France should leave ‘industrial’ wines to the New World - Mas
Tuesday 29 September
Making big volume wines and trying to compete with the New World at low prices is not the way forward for France.
Speaking to the ever-passionate Jean-Claude Mas today, it was clear that despite the creation of the new vin de France which allows inter-regional blending, wines aimed at the mass market are not what France needs.
He said, “You have to be realistic. For example, if you want to make cheap leather goods you make them in Korea or China. If you want to make industrial-scale wines you make them in Chile, Argentina or South Africa where the costs are much lower. This is not suitable for the Languedoc. We are unable to make good quality wines at high yields. It would only reinvent the bad days of 30 years ago.”
While we don’t want to go back to the past of insipid reds and an overflowing wine lake, many would disagree with this, saying France should compete and the rise of inter-regional blending could create much more powerful brands, which win back some of France’s dwindling market share.
Mas doesn’t see this as a winning strategy for France or the Languedoc. If it wants to be viewed as the best wine producer in the world, it should let the New World do what it excels at while France should aim at the £5.99 and above market and, concentrate on quality.
This is probably unrealistic. France can make good value wines at entry level and it should be allowed to do it. If people are introduced to decent French quaffers at the start of their wine drinking life, it is likely they would be happy to work their way up the price ladder within the French category. At the moment a £5 French wine usually disappoints. Hopefully the creation of vin de France might see them competing with the likes of Gallo?
As an aside Gina Gallo has finally married Jean-Claude Boisset. I’m looking forward to a white Zin/Pinot blend in tetra pak sometime soon.
While Burgundy growers are claiming 2009 is going to be a good year, it could potentially have been ruined by growers picking too early.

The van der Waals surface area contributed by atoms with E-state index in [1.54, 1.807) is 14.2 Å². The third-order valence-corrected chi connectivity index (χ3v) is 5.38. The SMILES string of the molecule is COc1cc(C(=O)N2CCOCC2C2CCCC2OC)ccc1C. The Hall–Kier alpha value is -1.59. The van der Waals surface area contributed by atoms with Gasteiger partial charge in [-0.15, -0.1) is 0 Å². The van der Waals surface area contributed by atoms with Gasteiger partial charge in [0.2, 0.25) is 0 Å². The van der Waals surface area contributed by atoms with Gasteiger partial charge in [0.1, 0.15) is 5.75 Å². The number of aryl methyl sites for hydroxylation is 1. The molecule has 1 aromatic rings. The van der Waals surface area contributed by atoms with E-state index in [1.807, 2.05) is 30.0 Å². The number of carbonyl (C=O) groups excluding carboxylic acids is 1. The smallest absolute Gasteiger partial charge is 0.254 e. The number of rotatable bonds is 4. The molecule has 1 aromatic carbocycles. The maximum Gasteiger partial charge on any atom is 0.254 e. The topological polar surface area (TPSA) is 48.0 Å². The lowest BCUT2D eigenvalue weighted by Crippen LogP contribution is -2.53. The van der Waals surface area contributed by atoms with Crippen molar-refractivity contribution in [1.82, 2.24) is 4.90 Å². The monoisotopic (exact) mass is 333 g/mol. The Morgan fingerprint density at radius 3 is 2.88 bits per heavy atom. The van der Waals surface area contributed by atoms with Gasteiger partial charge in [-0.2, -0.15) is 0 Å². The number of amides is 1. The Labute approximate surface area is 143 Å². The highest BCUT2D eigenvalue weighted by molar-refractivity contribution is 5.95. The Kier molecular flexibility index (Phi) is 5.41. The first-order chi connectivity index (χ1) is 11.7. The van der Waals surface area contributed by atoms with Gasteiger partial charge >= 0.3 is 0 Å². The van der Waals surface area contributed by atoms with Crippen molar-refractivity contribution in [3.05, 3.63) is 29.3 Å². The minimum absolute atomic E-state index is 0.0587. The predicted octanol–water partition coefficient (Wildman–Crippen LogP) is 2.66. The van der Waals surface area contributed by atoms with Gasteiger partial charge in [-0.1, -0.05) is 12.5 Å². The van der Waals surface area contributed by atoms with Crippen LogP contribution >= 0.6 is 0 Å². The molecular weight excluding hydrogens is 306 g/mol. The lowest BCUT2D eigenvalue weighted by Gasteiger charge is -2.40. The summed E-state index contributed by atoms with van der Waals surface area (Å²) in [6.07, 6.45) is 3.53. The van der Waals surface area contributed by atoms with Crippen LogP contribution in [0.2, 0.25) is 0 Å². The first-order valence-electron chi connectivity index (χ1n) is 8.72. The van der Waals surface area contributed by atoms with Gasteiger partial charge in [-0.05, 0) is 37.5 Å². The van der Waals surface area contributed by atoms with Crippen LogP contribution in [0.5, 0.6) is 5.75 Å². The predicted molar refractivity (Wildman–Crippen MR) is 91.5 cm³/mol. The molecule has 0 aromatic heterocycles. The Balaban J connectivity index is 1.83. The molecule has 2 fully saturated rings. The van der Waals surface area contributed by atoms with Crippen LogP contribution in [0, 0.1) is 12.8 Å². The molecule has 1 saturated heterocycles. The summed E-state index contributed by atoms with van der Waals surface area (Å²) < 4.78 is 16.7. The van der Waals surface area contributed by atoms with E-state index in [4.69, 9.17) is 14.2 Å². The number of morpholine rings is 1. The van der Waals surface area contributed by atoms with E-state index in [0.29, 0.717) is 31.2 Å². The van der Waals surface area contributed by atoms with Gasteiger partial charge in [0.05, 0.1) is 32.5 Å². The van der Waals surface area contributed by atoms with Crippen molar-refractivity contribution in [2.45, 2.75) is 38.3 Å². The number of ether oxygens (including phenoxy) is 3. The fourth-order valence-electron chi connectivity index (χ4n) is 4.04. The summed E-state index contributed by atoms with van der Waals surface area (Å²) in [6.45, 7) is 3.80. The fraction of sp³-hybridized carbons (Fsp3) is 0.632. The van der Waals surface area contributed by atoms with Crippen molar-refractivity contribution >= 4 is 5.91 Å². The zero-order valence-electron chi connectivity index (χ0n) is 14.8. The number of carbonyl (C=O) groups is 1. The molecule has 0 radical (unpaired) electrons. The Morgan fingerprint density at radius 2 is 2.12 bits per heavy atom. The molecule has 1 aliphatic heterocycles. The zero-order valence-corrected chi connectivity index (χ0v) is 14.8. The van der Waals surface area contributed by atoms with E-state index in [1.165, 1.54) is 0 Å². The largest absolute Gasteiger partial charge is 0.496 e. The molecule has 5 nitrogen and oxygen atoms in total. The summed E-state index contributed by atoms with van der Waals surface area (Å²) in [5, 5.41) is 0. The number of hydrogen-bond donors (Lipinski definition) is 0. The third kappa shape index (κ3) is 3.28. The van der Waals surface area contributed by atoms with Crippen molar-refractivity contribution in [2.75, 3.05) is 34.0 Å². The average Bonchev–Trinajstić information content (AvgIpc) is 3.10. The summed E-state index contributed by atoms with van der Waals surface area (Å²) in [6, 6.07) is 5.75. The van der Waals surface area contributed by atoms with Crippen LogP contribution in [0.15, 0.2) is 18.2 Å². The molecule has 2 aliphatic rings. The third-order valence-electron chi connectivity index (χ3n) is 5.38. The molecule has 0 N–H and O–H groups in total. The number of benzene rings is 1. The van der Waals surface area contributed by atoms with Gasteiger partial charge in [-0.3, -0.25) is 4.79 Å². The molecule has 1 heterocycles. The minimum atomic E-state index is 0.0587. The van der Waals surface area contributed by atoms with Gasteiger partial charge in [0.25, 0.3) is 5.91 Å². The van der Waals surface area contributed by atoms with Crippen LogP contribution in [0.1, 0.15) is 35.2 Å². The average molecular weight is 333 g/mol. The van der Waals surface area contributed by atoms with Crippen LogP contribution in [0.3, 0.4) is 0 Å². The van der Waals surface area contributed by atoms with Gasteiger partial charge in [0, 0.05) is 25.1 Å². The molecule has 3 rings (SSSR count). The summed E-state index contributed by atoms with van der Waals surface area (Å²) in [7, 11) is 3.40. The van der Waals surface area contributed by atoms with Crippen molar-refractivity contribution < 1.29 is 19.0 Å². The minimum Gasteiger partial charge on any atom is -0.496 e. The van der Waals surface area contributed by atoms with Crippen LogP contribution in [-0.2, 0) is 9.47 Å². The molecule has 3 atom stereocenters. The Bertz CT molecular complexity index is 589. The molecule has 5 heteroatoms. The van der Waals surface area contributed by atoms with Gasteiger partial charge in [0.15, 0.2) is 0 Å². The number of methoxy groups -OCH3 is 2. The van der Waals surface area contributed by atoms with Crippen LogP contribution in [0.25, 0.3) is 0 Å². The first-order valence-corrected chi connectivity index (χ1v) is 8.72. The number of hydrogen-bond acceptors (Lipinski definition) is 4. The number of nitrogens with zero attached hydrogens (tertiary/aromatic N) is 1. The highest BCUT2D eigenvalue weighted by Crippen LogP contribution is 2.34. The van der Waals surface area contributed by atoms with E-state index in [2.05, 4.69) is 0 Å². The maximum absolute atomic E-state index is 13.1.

Christophe Chauvel, chief viticulturalist at Albert Bichot said, “The vintage looks beautiful but just because the grapes looked nice that didn’t mean they were ripe. On 17 August the white grapes in Corton Charlemagne were already golden. The black grapes were already turning blue and looking ripe on 3 August.”
It is claimed the regulatory body in Burgundy, the BIVB, was too hasty in declaring an early start to the vintage and growers rushed to pick. Although sugar levels were sufficient, the seeds and skins were still unripe in some cases and there will be some producers with some ‘green’ wines and hard tannin this year.
Check out my youtube video of Philippe de Marcilly, commercial director at Albert Bichot, and his thoughts on the early harvest. I’ve just set up my you tube wine channel Check it out. I’ll be posting videos from my travels and tastings around the wine world. Need to steady my filming hand but I’ll be tracking down top names in the industry and asking them tricky questions.
After years of believing there were seven Grand Cru vineyards in Chablis, it turns out that’s not entirely true. It appears there are eight. The one that got away – La Moutonne – sits between Vaudesir and Preuses and has largely been ignored by the wine books.
All two-and-a-bit hectares of this steep south-facing vineyard are wholly owned by Burgundy negociant Albert Bichot. The ruling body of the French appellation system, the INAO, ratified it as an official appellation in 1945 but an official decree was never published. Nothing like a bit of French bureaucracy to complicate things.
The vineyard gets its name from Cistercian monks at Pontigny Abbey, which owned the vineyard until 1791. Apparently the wine gets its name from these non-abstemious monks who claimed, “after drinking this wine, one jumps like a little sheep.”
This is a little gem of a marketing tool – the forgotten Grand Cru. Most PRs would kill for such a USP. Come on Bichot.
Fudging the smudge pots